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Hi everyone i'm trying to use sigaction() however without success this is my code:

int main()

struct sigaction act, oact;
act.sa_handler = (void *)g;


struct itimerval tv;
tv.it_value.tv_sec = 2; //time of first timer
tv.it_value.tv_usec = 0; //time of first timer
tv.it_interval.tv_sec = 2; //time of all timers but the first one
tv.it_interval.tv_usec = 0; //time of all timers but the first one

setitimer(ITIMER_VIRTUAL, &tv, NULL);

for (;;);

this is g():

void g( void ){

    printf("I'M NOT IN G!!");
    for (;;);

when i run the code i get stuck in the first for(;;) loop without ever getting to g(). why don't i get to g() if i defined it as the function that handles the signal?

thank you

share|improve this question
Are your calls to sigaction and setitimer returning 0 (meaning no error)? It looks like the usage of those functions is correct... – Jonathan Mar 15 '11 at 19:36
up vote 1 down vote accepted

First, you should ensure that the input struct sigaction structure is clean:

act.sa_flags = 0;
act.sa_handler = g;

Then, you should suspend the process rather than use a for-loop "spin wait":

sigset_t mask;
sigprocmask(0, NULL, &mask);
sigdelset(&mask, SIGVTALRM);

Lastly, your signal-handler should be defined correctly and not use the printf() function, which is considered unsafe in the presence of signals and shouldn't be used in a signal-handler. Instead, it should set an atomic flag:

static volatile sig_atomic_t g_called;

void g(int sig) {
    g_called = 1;
share|improve this answer
Calling printf (or other non-async-signal-safe functions) from a signal handler is valid and safe as long as a non-async-signal-safe function is not interrupted by the signal handler. For instance, if the only code running when the signal occurs is for (;;); then you can use any functions you want from the signal handler. – R.. Mar 15 '11 at 20:54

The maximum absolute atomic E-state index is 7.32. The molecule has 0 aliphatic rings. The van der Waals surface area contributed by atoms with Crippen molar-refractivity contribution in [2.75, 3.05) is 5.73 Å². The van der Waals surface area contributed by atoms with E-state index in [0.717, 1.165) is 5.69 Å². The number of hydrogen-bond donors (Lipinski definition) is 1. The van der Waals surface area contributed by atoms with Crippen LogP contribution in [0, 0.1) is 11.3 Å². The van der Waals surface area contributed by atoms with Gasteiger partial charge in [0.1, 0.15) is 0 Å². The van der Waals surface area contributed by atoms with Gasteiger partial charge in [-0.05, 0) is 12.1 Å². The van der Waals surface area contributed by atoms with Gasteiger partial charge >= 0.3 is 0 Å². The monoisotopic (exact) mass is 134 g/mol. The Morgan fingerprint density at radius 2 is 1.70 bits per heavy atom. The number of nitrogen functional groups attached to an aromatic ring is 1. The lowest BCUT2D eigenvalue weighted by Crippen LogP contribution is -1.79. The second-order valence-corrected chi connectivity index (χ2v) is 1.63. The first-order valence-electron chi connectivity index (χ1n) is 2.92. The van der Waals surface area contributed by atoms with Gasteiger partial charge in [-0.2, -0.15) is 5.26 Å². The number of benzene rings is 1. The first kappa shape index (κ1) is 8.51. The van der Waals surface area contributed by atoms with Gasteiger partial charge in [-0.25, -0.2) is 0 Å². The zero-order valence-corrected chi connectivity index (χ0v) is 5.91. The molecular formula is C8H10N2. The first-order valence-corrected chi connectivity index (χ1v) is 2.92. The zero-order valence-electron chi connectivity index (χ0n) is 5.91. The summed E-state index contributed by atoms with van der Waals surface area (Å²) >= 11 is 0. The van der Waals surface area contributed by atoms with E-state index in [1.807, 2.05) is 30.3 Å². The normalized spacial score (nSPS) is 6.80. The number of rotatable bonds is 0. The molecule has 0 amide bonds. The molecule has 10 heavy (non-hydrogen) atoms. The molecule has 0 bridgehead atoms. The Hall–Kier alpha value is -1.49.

sigsuspend() would normally make sense but in this case it will wait forever, as the ITIMER_VIRTUAL timer only runs while the process is executing in user mode. – jilles Mar 17 '11 at 0:46

The fundamental problem is that you're using an uninitialized sigaction structure. Either initialize it with:

struct sigaction act = {0};

Or use memset to clear it before calling sigaction.

share|improve this answer
There's 2 other problems as well, stdout is likely line buffered, so the printf won't show - and secondly, you shouldn't call printf in a signal handler as printf isn't async signal safe.(though it's probably harmless for a small testcase like this) – nos Mar 15 '11 at 21:01
As I commented on Steve's answer, calling printf is perfectly safe in a signal handler as long as no other function which is not async-signal-safe could be executing when the signal handler is invoked. This is specified carefully by POSIX at the end of section 2.4.3 of XSH. – R.. Mar 15 '11 at 22:00
You are of course correct about the buffering issue though. – R.. Mar 15 '11 at 22:00
All-zero is not a portable initialization of a sigset_t; sigemptyset() or sigfillset() must be used. – jilles Mar 17 '11 at 0:43
Fair enough, you still need to initialize the sigset_t. But at least the flags, etc. won't be random. – R.. Mar 17 '11 at 1:22

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